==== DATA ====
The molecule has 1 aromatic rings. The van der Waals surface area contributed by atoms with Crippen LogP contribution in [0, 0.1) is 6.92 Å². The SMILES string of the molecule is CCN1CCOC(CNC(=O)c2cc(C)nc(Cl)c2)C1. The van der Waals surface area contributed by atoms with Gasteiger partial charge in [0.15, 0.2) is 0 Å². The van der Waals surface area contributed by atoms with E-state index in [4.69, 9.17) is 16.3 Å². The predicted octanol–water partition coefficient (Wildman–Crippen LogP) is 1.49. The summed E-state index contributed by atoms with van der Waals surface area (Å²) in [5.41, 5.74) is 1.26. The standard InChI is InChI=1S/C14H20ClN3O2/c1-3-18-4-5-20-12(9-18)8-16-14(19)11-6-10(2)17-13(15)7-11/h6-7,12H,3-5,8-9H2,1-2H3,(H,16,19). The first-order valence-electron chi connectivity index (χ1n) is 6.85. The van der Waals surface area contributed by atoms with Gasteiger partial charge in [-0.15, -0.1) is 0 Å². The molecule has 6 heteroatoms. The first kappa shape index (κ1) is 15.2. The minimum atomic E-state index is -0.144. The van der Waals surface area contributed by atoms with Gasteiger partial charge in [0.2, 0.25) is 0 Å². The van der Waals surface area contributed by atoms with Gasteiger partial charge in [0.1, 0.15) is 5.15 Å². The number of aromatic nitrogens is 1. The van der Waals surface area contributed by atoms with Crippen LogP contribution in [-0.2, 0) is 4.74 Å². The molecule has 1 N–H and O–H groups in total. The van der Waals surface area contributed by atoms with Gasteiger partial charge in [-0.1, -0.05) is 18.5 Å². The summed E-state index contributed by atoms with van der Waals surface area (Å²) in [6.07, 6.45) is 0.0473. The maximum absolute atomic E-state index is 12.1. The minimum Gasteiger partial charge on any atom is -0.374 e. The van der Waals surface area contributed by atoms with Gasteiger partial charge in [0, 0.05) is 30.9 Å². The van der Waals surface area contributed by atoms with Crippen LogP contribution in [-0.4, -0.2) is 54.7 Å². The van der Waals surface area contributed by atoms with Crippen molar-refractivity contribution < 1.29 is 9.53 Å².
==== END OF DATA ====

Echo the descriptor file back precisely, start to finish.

The molecule has 1 aromatic rings. The van der Waals surface area contributed by atoms with Crippen LogP contribution in [0, 0.1) is 6.92 Å². The SMILES string of the molecule is CCN1CCOC(CNC(=O)c2cc(C)nc(Cl)c2)C1. The van der Waals surface area contributed by atoms with Gasteiger partial charge in [0.15, 0.2) is 0 Å². The van der Waals surface area contributed by atoms with E-state index in [4.69, 9.17) is 16.3 Å². The predicted octanol–water partition coefficient (Wildman–Crippen LogP) is 1.49. The summed E-state index contributed by atoms with van der Waals surface area (Å²) in [5.41, 5.74) is 1.26. The standard InChI is InChI=1S/C14H20ClN3O2/c1-3-18-4-5-20-12(9-18)8-16-14(19)11-6-10(2)17-13(15)7-11/h6-7,12H,3-5,8-9H2,1-2H3,(H,16,19). The first-order valence-electron chi connectivity index (χ1n) is 6.85. The van der Waals surface area contributed by atoms with Gasteiger partial charge in [-0.15, -0.1) is 0 Å². The molecule has 6 heteroatoms. The first kappa shape index (κ1) is 15.2. The minimum atomic E-state index is -0.144. The van der Waals surface area contributed by atoms with Gasteiger partial charge in [0.2, 0.25) is 0 Å². The van der Waals surface area contributed by atoms with Gasteiger partial charge in [0.1, 0.15) is 5.15 Å². The number of aromatic nitrogens is 1. The van der Waals surface area contributed by atoms with Crippen LogP contribution in [-0.2, 0) is 4.74 Å². The molecule has 1 N–H and O–H groups in total. The van der Waals surface area contributed by atoms with Gasteiger partial charge in [-0.1, -0.05) is 18.5 Å². The summed E-state index contributed by atoms with van der Waals surface area (Å²) in [6.07, 6.45) is 0.0473. The maximum absolute atomic E-state index is 12.1. The minimum Gasteiger partial charge on any atom is -0.374 e. The van der Waals surface area contributed by atoms with Gasteiger partial charge in [0, 0.05) is 30.9 Å². The van der Waals surface area contributed by atoms with Crippen LogP contribution in [-0.4, -0.2) is 54.7 Å². The van der Waals surface area contributed by atoms with Crippen molar-refractivity contribution < 1.29 is 9.53 Å².